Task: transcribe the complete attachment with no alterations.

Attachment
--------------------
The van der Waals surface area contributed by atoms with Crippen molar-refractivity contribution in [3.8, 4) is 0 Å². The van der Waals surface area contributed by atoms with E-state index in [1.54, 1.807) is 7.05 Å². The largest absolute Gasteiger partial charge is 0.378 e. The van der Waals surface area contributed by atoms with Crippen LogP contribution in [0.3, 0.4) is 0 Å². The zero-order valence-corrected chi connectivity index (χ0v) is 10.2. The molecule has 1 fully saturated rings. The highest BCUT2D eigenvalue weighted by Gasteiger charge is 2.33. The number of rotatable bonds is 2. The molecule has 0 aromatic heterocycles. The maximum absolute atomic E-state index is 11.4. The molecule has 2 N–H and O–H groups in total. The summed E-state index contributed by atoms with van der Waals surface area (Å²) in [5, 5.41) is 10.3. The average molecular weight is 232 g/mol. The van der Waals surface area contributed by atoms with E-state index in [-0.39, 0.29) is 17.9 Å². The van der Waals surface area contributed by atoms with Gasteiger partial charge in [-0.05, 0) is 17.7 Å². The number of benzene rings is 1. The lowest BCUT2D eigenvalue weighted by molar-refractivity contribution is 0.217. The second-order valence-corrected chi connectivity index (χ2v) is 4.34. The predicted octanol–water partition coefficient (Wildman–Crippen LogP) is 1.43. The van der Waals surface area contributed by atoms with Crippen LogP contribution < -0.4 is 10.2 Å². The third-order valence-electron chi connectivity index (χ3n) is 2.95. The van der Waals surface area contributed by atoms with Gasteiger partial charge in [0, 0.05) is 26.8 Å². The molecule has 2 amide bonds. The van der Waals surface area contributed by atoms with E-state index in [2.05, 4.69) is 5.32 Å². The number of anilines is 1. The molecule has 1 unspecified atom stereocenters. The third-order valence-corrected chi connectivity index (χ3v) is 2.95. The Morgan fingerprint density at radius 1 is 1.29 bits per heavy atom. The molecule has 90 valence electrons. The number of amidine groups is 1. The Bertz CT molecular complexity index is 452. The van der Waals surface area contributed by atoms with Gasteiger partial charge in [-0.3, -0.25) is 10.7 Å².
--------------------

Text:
The van der Waals surface area contributed by atoms with Crippen molar-refractivity contribution in [3.8, 4) is 0 Å². The van der Waals surface area contributed by atoms with E-state index in [1.54, 1.807) is 7.05 Å². The largest absolute Gasteiger partial charge is 0.378 e. The van der Waals surface area contributed by atoms with Crippen LogP contribution in [0.3, 0.4) is 0 Å². The zero-order valence-corrected chi connectivity index (χ0v) is 10.2. The molecule has 1 fully saturated rings. The highest BCUT2D eigenvalue weighted by Gasteiger charge is 2.33. The number of rotatable bonds is 2. The molecule has 0 aromatic heterocycles. The maximum absolute atomic E-state index is 11.4. The molecule has 2 N–H and O–H groups in total. The summed E-state index contributed by atoms with van der Waals surface area (Å²) in [5, 5.41) is 10.3. The average molecular weight is 232 g/mol. The van der Waals surface area contributed by atoms with E-state index in [-0.39, 0.29) is 17.9 Å². The van der Waals surface area contributed by atoms with Gasteiger partial charge in [-0.05, 0) is 17.7 Å². The number of benzene rings is 1. The lowest BCUT2D eigenvalue weighted by molar-refractivity contribution is 0.217. The second-order valence-corrected chi connectivity index (χ2v) is 4.34. The predicted octanol–water partition coefficient (Wildman–Crippen LogP) is 1.43. The van der Waals surface area contributed by atoms with Crippen LogP contribution < -0.4 is 10.2 Å². The third-order valence-electron chi connectivity index (χ3n) is 2.95. The van der Waals surface area contributed by atoms with Gasteiger partial charge in [0, 0.05) is 26.8 Å². The molecule has 2 amide bonds. The van der Waals surface area contributed by atoms with E-state index in [2.05, 4.69) is 5.32 Å². The number of anilines is 1. The molecule has 1 unspecified atom stereocenters. The third-order valence-corrected chi connectivity index (χ3v) is 2.95. The Morgan fingerprint density at radius 1 is 1.29 bits per heavy atom. The molecule has 90 valence electrons. The number of amidine groups is 1. The Bertz CT molecular complexity index is 452. The van der Waals surface area contributed by atoms with Gasteiger partial charge in [-0.3, -0.25) is 10.7 Å².